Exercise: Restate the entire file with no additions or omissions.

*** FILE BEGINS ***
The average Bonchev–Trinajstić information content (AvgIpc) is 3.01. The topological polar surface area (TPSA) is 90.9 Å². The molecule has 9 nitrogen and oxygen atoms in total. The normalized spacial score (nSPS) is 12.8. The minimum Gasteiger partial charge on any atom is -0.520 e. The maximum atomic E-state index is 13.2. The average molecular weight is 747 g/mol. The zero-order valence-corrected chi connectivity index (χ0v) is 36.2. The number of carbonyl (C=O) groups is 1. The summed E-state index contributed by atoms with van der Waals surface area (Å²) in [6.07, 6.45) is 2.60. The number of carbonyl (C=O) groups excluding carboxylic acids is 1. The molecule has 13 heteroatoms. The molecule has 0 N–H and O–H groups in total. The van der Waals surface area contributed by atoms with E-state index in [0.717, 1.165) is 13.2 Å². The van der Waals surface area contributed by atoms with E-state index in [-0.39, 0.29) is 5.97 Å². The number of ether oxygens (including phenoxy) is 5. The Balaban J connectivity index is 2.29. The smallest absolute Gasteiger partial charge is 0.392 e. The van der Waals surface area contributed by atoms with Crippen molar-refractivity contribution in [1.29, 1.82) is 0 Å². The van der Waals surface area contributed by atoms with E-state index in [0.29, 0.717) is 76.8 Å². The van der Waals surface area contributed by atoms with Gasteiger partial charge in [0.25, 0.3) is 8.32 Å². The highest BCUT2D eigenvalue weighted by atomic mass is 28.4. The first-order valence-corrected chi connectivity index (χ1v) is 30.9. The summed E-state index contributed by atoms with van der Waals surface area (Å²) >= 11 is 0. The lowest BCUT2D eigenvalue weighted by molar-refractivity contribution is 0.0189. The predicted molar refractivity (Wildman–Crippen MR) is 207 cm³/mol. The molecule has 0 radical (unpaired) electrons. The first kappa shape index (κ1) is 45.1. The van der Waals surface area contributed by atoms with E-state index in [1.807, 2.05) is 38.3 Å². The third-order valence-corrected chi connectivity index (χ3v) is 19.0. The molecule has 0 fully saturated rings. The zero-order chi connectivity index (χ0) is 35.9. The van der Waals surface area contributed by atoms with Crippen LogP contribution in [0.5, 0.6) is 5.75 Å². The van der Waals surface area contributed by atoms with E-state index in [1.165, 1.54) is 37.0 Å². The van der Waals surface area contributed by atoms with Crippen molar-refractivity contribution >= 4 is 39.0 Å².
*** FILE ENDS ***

The average Bonchev–Trinajstić information content (AvgIpc) is 3.01. The topological polar surface area (TPSA) is 90.9 Å². The molecule has 9 nitrogen and oxygen atoms in total. The normalized spacial score (nSPS) is 12.8. The minimum Gasteiger partial charge on any atom is -0.520 e. The maximum atomic E-state index is 13.2. The average molecular weight is 747 g/mol. The zero-order valence-corrected chi connectivity index (χ0v) is 36.2. The number of carbonyl (C=O) groups is 1. The summed E-state index contributed by atoms with van der Waals surface area (Å²) in [6.07, 6.45) is 2.60. The number of carbonyl (C=O) groups excluding carboxylic acids is 1. The molecule has 13 heteroatoms. The molecule has 0 N–H and O–H groups in total. The van der Waals surface area contributed by atoms with E-state index in [0.717, 1.165) is 13.2 Å². The van der Waals surface area contributed by atoms with E-state index in [-0.39, 0.29) is 5.97 Å². The number of ether oxygens (including phenoxy) is 5. The Balaban J connectivity index is 2.29. The smallest absolute Gasteiger partial charge is 0.392 e. The van der Waals surface area contributed by atoms with Crippen molar-refractivity contribution in [1.29, 1.82) is 0 Å². The van der Waals surface area contributed by atoms with E-state index in [0.29, 0.717) is 76.8 Å². The van der Waals surface area contributed by atoms with Gasteiger partial charge in [0.25, 0.3) is 8.32 Å². The highest BCUT2D eigenvalue weighted by atomic mass is 28.4. The first-order valence-corrected chi connectivity index (χ1v) is 30.9. The summed E-state index contributed by atoms with van der Waals surface area (Å²) >= 11 is 0. The lowest BCUT2D eigenvalue weighted by molar-refractivity contribution is 0.0189. The predicted molar refractivity (Wildman–Crippen MR) is 207 cm³/mol. The molecule has 0 radical (unpaired) electrons. The first kappa shape index (κ1) is 45.1. The van der Waals surface area contributed by atoms with E-state index in [1.807, 2.05) is 38.3 Å². The third-order valence-corrected chi connectivity index (χ3v) is 19.0. The molecule has 0 fully saturated rings. The zero-order chi connectivity index (χ0) is 35.9. The van der Waals surface area contributed by atoms with Crippen LogP contribution in [0.5, 0.6) is 5.75 Å². The van der Waals surface area contributed by atoms with E-state index in [1.165, 1.54) is 37.0 Å². The van der Waals surface area contributed by atoms with Crippen molar-refractivity contribution >= 4 is 39.0 Å².